Daniella Kranjac (’99) has been in the workforce only about a dozen years, but she has already accomplished more than many do in a lifetime. The Montclair, N.J. native has helped create a novel biologic technology, grown a start-up company into a major market player, positioned the company for strategic acquisition, and transitioned into a leadership role in a multinational organization.
For her many successes, Kranjac credits the Cooperative Education (Co-op) program at Stevens.
“Co-op gave me my career start. I have a lot to thank them for,” she said.
Kranjac came to Stevens after attending the ECOES summer program during high school, which solidified her interest in engineering and biological systems. She kept extremely busy during her years in the co-op program. While working at Cytec and Schering-Plough Research Institute, the Chemical Engineering major participated in Castle Point Radio and women’s cross country, and also dated her future husband, Stevens alum Richard Ferraro (’98).
But, in her senior year, when the opportunity arose to add “entrepreneur” to her list of activities, she didn’t hesitate.
Through her co-op internship at Schering-Plough, Kranjac had worked closely with the inventor of a new technology for the manufacture of biopharmaceuticals like antibodies and vaccines. The invention replaced traditional stainless steel tanks and piping with a disposable, single-use bioreactor system, thereby helping to lower costs, eliminating the need for cleaning and validating between batches and potentially reducing time to market.
“It really gave rise to a paradigm shift in the industry,” Kranjac said. “Since then, a majority of biopharma companies have begun to use these single-use technologies in one form or another.”
Interested in commercializing the technology, the inventor founded Wave Biotech LLC out of his garage in 1998. Kranjac, who had worked on the prototype system during her internship, signed on at the start to lead the sales and marketing effort – out of her Stevens residence hall room.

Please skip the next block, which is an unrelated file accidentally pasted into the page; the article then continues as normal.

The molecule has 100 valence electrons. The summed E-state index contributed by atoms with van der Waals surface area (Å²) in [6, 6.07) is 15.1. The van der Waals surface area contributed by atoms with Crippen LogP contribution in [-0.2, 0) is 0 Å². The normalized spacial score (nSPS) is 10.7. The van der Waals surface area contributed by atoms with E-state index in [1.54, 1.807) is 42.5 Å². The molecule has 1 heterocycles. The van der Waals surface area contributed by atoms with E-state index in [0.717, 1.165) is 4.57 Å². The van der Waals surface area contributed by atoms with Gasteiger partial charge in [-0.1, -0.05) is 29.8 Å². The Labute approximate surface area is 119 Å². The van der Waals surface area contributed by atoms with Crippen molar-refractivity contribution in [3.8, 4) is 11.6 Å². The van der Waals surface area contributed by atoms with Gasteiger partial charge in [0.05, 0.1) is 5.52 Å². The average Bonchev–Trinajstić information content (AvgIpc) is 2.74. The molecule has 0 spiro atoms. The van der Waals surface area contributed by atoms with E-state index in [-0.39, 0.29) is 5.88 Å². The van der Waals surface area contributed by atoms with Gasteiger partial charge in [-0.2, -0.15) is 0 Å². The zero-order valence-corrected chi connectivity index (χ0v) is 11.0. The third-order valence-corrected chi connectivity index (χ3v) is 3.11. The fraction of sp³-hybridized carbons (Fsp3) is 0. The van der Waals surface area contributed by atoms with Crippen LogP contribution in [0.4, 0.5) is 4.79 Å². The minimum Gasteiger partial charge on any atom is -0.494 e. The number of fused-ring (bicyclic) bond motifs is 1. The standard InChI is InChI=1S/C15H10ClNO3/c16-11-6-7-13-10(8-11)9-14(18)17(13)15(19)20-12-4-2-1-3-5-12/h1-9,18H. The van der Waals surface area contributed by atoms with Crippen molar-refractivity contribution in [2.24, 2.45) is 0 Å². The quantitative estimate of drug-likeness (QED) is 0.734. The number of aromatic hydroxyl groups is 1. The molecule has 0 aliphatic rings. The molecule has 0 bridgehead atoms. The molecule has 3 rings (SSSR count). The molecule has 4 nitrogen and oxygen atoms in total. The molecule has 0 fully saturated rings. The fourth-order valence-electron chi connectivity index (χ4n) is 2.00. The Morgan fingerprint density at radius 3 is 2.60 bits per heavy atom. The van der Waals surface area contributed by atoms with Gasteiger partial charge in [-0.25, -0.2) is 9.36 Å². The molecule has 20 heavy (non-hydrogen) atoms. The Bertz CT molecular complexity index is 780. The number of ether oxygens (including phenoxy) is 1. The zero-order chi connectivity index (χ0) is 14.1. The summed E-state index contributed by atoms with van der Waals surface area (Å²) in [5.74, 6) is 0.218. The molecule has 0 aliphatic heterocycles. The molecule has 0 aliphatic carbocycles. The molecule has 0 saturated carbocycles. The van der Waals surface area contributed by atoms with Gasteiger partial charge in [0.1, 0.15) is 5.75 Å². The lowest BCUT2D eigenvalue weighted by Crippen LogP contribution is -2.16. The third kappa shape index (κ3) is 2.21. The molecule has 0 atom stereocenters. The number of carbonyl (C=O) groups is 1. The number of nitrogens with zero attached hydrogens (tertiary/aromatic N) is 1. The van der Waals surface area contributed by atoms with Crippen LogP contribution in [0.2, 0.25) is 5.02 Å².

“For me to go to work at a start-up was totally unexpected, but I had seen firsthand that this technology really worked and could make an impact,” Kranjac said. “It was amazing timing, a lot of hard work and sacrifices, and a bit of luck that arose from one of my last co-op assignments.”
Knowing the low success rates of entrepreneurial ventures, Kranjac found few supporters in her decision. But on her side was then-Chemical Engineering Professor George Delancey.
“He was one of very few who encouraged me to do it, and to take the risk,” she said.
Kranjac served as Director of Global Sales and Marketing and later Vice President of Wave Biotech LLC, rapidly advancing the company’s market share, and establishing operations in Europe. In 2006, seven years into the venture, it had grown into a $25 million breakthrough life sciences company with sales and marketing operations in New Jersey and Europe.
At that time, because of its growing size and scope, Wave sought to secure a strategic partner. “We immediately thought of GE Healthcare as the ideal partner since our product lines were highly complementary to the GE portfolio,” Kranjac said.
Kranjac oversaw the sale of Wave Biotech to GE Healthcare, which had enormous global presence, highly complementary product lines and immense depth and breadth of knowledge in the processing of bio pharmaceuticals.
Kranjac led the commercial, business strategy and marketing efforts during integration, and her career took off from there. Today, she is Business Development Director of Enterprise Solutions at GE Healthcare Life Sciences, where she is part of a team that aims to help countries worldwide, especially the emerging nations, develop their own in-country manufacturing capabilities for essential biopharmaceuticals such as vaccines and insulin. The products she helped develop have become an integral part of GE's strategy in the space.
Kranjac – who also earned an Executive MBA from NYU’s Stern School of Business – said she still uses the skills she learned in her classes at Stevens and in the co-op program in her everyday work.
“It goes without saying that the challenging Stevens curriculum will provide you with the tools needed for the engineering workplace, but perhaps the most relevant skills I’ve taken from Stevens are the ability to methodically address challenging problems, ranging from product marketing to sales or engineering to staffing, with clear thinking and analytic approach,” she said.
She also said the university’s support of female students gave her the confidence to pursue her career goals.
“Stevens was extremely supportive of female students, and when I was getting into the workforce I found that gender really didn’t matter,” she said.
Kranjac is anxious to return the favor.
“I’d love to help Stevens develop students so they are equipped for the fast-moving global world of today’s business. Today’s graduates need to have a deep understanding and appreciation of the intersection of engineering innovation and business” she said. “Learning these skills and applying them in a global market is the name of the game now.”